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DIY Wedding Pinwheels

My first crafting blog post!  I want to share how I went about creating these whimsical and colorful over-sized pinwheels that we used to outline the aisle for our wedding ceremony.

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Awww…our awesome ceremony location.  Minimal decorations needed.

 

pinwheels

Here are some of our large pinwheels up close.  Each one was different.

Making these are easy. But getting them to actually spin was a bit tricky for me.  I played around with a few designs, but found the best way to get the pinwheel to freely spin…was using a wine cork.  Follow along…

Here’s what you need:

  • Paper! Cardstock weight works best, not too thin, not to thick.  Whatever paper you use, has to be cut into a perfect square (or already come that way)
  • Spray craft glue
  • Pencil with eraser
  • Ruler
  • Exacto knife
  • 1/8” hole punch
  • Brad nails (not actual brads, but the little small, thin nails).  It needs to have a bit of head to it.
  • Buttons (with holes just big enough for the nail base to go through, but not the head)
    • Each pinwheel needs two buttons
  • 1/4” dowel (the thickness depends on how large your plan to make your pinwheel – the bigger the pinwheel, the thicker the dowel).
    • In terms of height, the dowel we used was at least 3ft tall – since we wanted them to stick high out of the ground
  • Wine cork with a hole drilled in the bottom just enough for the dowel to fit nice and snug in there.
  • Optional: Hot glue gun and decorative item to hide the button (I found these cute silver heart brads at Michaels.  I just snapped off the brad part)

Here’s what you do with all this stuff:

1. I used 12 x 12 craft paper.  For each pinwheel, I chose two complimentary colors and some even had Hawaii-theme designs.

2. Glue the two pieces of paper together – so that each side shows the color/design you want.  This is where the spray craft glue is critical. It’s a bit messy and sticky, so do this in a well-ventilated area, but also where you have space to lay things out.

3. Using a ruler, find the exact center and mark it.  Eventually you’ll need to poke a hole through the center.  (I used a small thin brad nail, as it needed to be strong enough to go through two sheets of paper)

4. As you’d typically construct a pinwheel – at each corner, you need to cut a straight line about 1/2 way from the corner to the center.  I marked each endpoint, and then used a ruler and Exacto knife to make a perfect and straight line.  (Some templates have you cut down nearly to the center.  Just figure out what works best for your pinwheel).

5. Using a 1/8” hole punch, I punched a hole in each corner.  Make sure to place the hole on the same flap side (because each corner is cut and now has two flaps).  (The asterisks you see in above diagram).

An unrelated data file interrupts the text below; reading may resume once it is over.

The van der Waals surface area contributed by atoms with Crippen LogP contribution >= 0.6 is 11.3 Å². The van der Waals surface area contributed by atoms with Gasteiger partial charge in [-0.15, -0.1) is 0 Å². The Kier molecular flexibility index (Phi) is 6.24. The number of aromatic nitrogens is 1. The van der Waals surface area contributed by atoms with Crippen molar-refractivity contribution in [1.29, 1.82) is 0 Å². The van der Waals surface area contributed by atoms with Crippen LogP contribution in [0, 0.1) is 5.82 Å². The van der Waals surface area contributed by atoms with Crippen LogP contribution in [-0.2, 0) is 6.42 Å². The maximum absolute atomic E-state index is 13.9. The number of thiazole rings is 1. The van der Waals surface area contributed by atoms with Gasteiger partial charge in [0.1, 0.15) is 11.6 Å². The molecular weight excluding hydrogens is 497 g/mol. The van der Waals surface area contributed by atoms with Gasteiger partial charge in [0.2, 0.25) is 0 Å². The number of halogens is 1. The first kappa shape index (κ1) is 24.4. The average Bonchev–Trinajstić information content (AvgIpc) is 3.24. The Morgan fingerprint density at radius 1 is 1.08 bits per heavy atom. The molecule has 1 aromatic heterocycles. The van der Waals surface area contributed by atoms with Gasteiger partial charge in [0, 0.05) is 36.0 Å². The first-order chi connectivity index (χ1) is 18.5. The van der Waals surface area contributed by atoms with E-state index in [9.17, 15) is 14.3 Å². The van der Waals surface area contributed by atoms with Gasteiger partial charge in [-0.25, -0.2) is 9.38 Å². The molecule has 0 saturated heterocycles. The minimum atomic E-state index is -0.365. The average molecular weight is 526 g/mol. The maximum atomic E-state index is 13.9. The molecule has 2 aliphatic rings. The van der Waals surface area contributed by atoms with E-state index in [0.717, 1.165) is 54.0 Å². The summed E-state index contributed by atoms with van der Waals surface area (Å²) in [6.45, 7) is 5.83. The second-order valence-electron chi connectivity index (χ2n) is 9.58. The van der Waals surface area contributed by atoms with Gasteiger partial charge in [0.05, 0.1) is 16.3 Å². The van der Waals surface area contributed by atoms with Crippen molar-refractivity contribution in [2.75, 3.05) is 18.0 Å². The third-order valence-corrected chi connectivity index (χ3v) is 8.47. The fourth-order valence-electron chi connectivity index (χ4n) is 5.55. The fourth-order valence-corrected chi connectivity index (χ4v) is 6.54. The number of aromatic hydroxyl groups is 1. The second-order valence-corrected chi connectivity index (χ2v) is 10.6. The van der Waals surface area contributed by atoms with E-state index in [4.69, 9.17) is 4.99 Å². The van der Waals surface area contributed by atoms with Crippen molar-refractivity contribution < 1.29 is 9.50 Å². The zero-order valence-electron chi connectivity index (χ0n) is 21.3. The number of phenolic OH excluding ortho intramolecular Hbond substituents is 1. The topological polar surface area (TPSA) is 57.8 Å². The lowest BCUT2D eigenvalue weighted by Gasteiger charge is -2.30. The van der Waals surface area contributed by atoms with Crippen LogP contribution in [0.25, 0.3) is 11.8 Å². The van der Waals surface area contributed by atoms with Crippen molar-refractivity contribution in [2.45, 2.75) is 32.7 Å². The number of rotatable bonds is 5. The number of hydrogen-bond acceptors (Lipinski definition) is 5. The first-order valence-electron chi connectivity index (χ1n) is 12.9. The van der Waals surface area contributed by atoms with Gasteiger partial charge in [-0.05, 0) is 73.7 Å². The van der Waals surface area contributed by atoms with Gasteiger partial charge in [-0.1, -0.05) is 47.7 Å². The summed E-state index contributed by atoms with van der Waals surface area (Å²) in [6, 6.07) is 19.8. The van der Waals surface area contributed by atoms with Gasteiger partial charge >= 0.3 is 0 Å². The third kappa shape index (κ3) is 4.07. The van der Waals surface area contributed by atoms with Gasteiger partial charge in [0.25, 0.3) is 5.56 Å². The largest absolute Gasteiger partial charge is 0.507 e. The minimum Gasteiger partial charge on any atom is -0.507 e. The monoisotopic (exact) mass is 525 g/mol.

6. Now this is where it gets tricky.  Take your nail and “thread” it through a button.  Fold over your flaps so the holes meet in the center hole.  Take the nail (with the button) and insert that into the hole.  You should have a full pin wheel and the nail is helping you hold it together)

7. Now take another button and slide it over the nail on the opposite side.  (You should have a button on both sides now)

8. Take your pinwheel (that you are still holding) and the wine cork.  Push very hard the nail into the wine cork.  Have it go as deep as possible.  This is why you need a shorter nail, otherwise it’ll just pierce through to the other side.

9. You can now insert the dowel into the end of the cork where you’ve previously drilled a hole.

10. You should now have a fully assembled pinwheel!  AND You should be able to hold it and spin it.  The button nearest the wine cork, gives the pinwheel just enough space so that it will spin without hitting the dowel.  (If you didn’t have the button or some other spacer, the pinwheel wouldn’t spin very easily.  Now, if you could care less about that…then you can just hot glue the pinwheel directly to the dowel).

11. To hide the button on the front, I took a small silver heart and glued it on the button.

There you go!

We also did paper pinwheels instead of flowers for our reception room.  These did NOT spin.  We kept these much simpler.  Three colors, but not double-sided.  Three different sizes.  And each glued to a small dowel).

We did use the silver heart brads to keep the pinwheel flaps together.

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Since we were going for a whimsical feel – we used mason jars filled with beach sand and arranged three pinwheels per jar.  It was so cute!

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